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Functionally Accurate Robotic Surgery

Periodic Reporting for period 1 - FAROS (Functionally Accurate Robotic Surgery)

Reporting period: 2021-01-01 to 2022-06-30

A key motivation for introducing robots in the operating room has been their ability to deliver superhuman performance. Surgical robots are able to execute highly precise gestures that rapidly and stably position instruments. However, while expert surgeons know from experience which gestures and instrument positions are opportune, robots have a hard time to figure out what motions are appropriate. This is because the surgical action itself alters the anatomy in a drastic and hard to predict manner. This makes that any pre-operatively planned trajectory becomes quickly obsolete. Even if executed with the greatest precision, the plan, being outdated, would not be functional anymore. Surgeons are trained to accommodate their gestures to this variability. Aside from prior experience, surgeons rely on all their sensory channels drawing also from tactile and auditory cues to adapt to the situation and adjust their motion. FAROS develops sensing and control methods to endow surgical robots with similar sensing, reasoning and decision-making capability. The goal is to introduce functionally accurate robotic behaviour. The robot motion that is commanded is accurate in the sense that is adapted to all sorts of variations and specifically geared at establishing goals that maximally achieve the targeted functionality. We do not target precise geometric locations here, but rather intermediate goals that are relevant from a clinical viewpoint such as removal of specific tissue types, avoiding damage to critical structures, establishing a firm connection with bone. By exploiting more and alternative sensors than humans can, FAROS technology will be able to deliver functional accuracy beyond human capabilities. E.g. in situations where humans are deprived from their native senses, e.g. when working deep inside structures (such as vertebrae) under visual obstruction or facing disturbed haptic feel, FAROS will be able to access sensors that look or sense through tissue and assess relations that are hard to discern otherwise. Pedicle screw placement (PSP) and endoscopic lumbar discectomy (ELD) are selected as use cases to explore the accuracy levels that can be reached with this new approach to robotic surgery.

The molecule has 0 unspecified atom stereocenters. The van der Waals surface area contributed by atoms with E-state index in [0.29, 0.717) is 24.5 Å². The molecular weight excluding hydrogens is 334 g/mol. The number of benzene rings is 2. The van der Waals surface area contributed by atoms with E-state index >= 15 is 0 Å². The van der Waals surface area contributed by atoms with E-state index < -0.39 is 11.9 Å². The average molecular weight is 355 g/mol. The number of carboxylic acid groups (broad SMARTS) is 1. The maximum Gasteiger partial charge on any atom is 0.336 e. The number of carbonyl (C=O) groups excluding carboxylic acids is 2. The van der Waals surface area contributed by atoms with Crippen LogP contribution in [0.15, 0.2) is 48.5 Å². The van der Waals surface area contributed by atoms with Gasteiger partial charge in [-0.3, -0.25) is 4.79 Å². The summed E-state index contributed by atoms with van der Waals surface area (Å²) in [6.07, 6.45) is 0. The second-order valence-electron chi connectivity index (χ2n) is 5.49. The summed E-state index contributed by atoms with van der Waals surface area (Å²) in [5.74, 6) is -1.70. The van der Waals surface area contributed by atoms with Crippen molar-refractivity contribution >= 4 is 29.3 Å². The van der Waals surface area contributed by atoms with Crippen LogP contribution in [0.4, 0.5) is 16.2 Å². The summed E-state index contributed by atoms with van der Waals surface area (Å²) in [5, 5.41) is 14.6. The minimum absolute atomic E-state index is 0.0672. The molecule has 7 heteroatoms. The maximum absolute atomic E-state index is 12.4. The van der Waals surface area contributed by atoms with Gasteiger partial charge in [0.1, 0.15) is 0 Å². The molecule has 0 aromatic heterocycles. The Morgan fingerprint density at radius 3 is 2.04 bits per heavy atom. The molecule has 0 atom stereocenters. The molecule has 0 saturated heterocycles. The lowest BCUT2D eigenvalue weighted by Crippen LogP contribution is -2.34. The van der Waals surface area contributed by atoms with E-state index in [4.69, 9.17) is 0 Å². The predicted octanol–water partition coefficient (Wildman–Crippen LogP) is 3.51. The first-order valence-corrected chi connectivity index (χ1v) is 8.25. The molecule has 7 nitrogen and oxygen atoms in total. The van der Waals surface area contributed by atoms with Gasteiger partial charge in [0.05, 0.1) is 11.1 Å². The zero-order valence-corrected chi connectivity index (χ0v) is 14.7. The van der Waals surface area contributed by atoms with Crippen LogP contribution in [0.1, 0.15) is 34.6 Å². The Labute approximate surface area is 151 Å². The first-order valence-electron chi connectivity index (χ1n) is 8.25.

Within the first reporting period the consortium made solid progress in setting up a common software-hardware platform for supporting research on Functionally Accurate Robotic surgery. The common platform supports a broad range of sensory inputs that are accessible for running real-time decision-making. A modular bi-manual collaborative robotic platform was established (and duplicated) to tackle and support improved PSP and/or ELD. As far as we are aware, this is the first surgical robotics platform maximally exploiting real-time control capabilities offered by ROS2 and by ROS2-OROCOS. Through use of the task specification language, eTaSL, complex robotic behaviours can be conveniently programmed by specifying the behaviour as sets of constraints. A detailed work flow analysis was conducted by the clinical experts which allowed us to reason about the ideal and desirable robot behaviours across the different phases of the procedures. Researchers made great progress in integrating sensors and gathering data during a first series of 3 integration weeks and data-collection campaigns. An encompassing data-sharing agreement was established allowing maximal data-exchange among partners. The involvement of clinical experts in these activities allowed for interpretation of acquired data and through life participation in validation experiments, allowed for fast feedback loops and for incorporating insights in the behaviour/functionalities that are being developed. Apart from a solid publication output, a few “firsts” can be reported: first use of real-time HSI based visualisation to guide an endoscopic cadaver experiment, first cadaver experiment under guidance of a co-manipulation robot suggesting significant benefits in instrument management, first smart drilling system prototype integrating a set of non-visual sensors (electrical impedance, accelerometers, drilling torque, drilling speed, and vibro-acoustics), first development of a behaviour-based framework based on an eTaSL-OROCOS-ROS2 for surgery, first PSP data collection in phantom, animal and human cadaver with newly integrated sensors, and a first development of a method to identify PSP functional parameters only on the dorsal aspect of the spine. Extensive experimentation on relevant models led to a unique and extensive (1.04 TB) data-set that will be used next to optimise the accuracy of robot-assisted PSP and ELD interventions.